GIS, Grid Computing and RFID in Healthcare Information Supply Chain: A Case for Infectious Disaster Management

Yenming J. Chen (National Kaohsiung First University of Science and Technology, Taiwan)
Copyright: © 2012 |Pages: 268
EISBN13: 9781466617094|DOI: 10.4018/978-1-4666-0065-2.ch012
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Abstract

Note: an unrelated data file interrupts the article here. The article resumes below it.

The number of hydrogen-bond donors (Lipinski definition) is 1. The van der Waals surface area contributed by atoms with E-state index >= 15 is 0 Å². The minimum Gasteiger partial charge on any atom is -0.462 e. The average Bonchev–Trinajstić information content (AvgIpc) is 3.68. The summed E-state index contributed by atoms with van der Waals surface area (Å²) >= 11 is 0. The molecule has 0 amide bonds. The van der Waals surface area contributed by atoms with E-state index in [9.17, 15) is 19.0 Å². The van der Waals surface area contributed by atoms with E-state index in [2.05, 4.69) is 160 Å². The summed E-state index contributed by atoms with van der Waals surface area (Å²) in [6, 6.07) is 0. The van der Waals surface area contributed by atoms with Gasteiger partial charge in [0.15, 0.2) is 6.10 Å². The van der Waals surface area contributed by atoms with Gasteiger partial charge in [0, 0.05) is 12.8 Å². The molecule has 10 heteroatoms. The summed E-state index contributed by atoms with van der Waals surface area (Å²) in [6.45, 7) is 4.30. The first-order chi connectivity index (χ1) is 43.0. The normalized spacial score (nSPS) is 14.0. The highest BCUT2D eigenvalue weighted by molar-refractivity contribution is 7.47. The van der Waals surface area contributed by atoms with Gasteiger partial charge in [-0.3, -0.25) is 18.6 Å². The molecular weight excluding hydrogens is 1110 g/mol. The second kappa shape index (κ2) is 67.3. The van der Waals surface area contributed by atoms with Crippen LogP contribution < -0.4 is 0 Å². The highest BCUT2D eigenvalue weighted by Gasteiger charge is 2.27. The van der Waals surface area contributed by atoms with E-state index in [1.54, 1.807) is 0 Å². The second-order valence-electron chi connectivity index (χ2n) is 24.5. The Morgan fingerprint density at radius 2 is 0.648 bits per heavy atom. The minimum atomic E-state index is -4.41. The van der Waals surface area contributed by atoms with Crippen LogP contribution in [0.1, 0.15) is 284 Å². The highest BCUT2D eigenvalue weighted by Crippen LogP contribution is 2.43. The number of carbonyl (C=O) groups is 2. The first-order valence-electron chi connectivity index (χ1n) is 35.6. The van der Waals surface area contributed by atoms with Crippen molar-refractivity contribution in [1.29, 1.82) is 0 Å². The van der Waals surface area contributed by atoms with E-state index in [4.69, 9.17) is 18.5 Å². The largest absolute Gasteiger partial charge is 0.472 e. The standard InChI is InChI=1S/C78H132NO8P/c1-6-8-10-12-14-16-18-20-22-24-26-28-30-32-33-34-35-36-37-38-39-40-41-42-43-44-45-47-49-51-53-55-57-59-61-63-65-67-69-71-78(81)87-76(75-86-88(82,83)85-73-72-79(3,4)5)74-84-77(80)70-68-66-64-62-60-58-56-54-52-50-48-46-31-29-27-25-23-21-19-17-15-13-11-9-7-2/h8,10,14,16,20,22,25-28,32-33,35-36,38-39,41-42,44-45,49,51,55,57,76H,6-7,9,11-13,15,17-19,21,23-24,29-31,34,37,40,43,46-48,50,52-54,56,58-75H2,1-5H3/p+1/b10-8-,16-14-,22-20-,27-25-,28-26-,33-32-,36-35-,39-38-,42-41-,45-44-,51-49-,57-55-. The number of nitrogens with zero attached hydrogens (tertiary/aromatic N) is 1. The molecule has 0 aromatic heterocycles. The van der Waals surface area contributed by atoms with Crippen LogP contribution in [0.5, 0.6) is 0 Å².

Several healthcare disasters have occurred in the past decade, and their occurrence has become more frequent recently due to one natural catastrophe after another. The medical application requirement for such a disaster management system includes effective, reliable, and coordinated responses to disease and injury, accurate surveillance of area hospitals, and efficient management of clinical and research information. Based on the application requirements, this case study describes a grid-based system in a health information supply chain that monitors and detects national infectious events using geographical information system (GIS), radio-frequency identification (RFID), and grid computing technology. This system is fault-tolerant, highly secure, flexible, and extensible, thus making it capable of operation in case of a national catastrophe. It has a low cost of deployment and is designed for large-scale and quick responses. Owing to the grid-based nature of the network, no central server or data centre needs to be built. To reinforce the responsiveness of the national health information supply chain, this case study proposes a practical, tracking-based, spatially-aware, steady, and flexible architecture, based on GIS and RFID, for developing successful infectious disaster management plans to tackle technical issues. The architecture achieves a common understanding of spatial data and processes. Therefore, the system can efficiently and effectively share, compare, and federate—yet integrate—most local health information providers and results in more informed planning and better outcome.
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